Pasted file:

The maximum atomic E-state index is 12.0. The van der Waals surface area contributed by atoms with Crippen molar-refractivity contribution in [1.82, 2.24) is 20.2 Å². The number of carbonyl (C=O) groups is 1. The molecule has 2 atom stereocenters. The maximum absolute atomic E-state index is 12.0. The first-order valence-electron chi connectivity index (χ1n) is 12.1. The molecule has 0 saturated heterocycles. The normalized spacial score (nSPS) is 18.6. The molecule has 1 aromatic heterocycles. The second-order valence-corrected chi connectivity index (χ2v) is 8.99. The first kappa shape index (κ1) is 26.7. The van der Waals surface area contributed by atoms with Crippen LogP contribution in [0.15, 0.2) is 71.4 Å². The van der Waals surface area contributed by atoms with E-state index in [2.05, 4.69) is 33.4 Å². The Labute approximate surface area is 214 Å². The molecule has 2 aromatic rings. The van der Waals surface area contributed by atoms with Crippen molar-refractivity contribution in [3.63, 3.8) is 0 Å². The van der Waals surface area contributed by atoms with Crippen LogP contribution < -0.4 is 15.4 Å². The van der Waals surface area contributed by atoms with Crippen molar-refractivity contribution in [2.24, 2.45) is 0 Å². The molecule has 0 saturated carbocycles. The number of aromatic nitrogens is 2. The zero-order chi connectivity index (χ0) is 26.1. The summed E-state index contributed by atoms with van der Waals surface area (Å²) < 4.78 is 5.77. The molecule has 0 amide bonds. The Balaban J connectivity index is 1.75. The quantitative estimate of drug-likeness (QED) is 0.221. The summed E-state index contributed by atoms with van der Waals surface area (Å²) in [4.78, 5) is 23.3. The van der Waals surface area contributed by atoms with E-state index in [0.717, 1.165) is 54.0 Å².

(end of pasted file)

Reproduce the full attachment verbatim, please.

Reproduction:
The maximum atomic E-state index is 12.0. The van der Waals surface area contributed by atoms with Crippen molar-refractivity contribution in [1.82, 2.24) is 20.2 Å². The number of carbonyl (C=O) groups is 1. The molecule has 2 atom stereocenters. The maximum absolute atomic E-state index is 12.0. The first-order valence-electron chi connectivity index (χ1n) is 12.1. The molecule has 0 saturated heterocycles. The normalized spacial score (nSPS) is 18.6. The molecule has 1 aromatic heterocycles. The second-order valence-corrected chi connectivity index (χ2v) is 8.99. The first kappa shape index (κ1) is 26.7. The van der Waals surface area contributed by atoms with Crippen LogP contribution in [0.15, 0.2) is 71.4 Å². The van der Waals surface area contributed by atoms with E-state index in [2.05, 4.69) is 33.4 Å². The Labute approximate surface area is 214 Å². The molecule has 2 aromatic rings. The van der Waals surface area contributed by atoms with Crippen molar-refractivity contribution in [3.63, 3.8) is 0 Å². The van der Waals surface area contributed by atoms with Crippen LogP contribution < -0.4 is 15.4 Å². The van der Waals surface area contributed by atoms with Crippen molar-refractivity contribution in [2.24, 2.45) is 0 Å². The molecule has 0 saturated carbocycles. The number of aromatic nitrogens is 2. The zero-order chi connectivity index (χ0) is 26.1. The summed E-state index contributed by atoms with van der Waals surface area (Å²) < 4.78 is 5.77. The molecule has 0 amide bonds. The Balaban J connectivity index is 1.75. The quantitative estimate of drug-likeness (QED) is 0.221. The summed E-state index contributed by atoms with van der Waals surface area (Å²) in [4.78, 5) is 23.3. The van der Waals surface area contributed by atoms with E-state index in [0.717, 1.165) is 54.0 Å².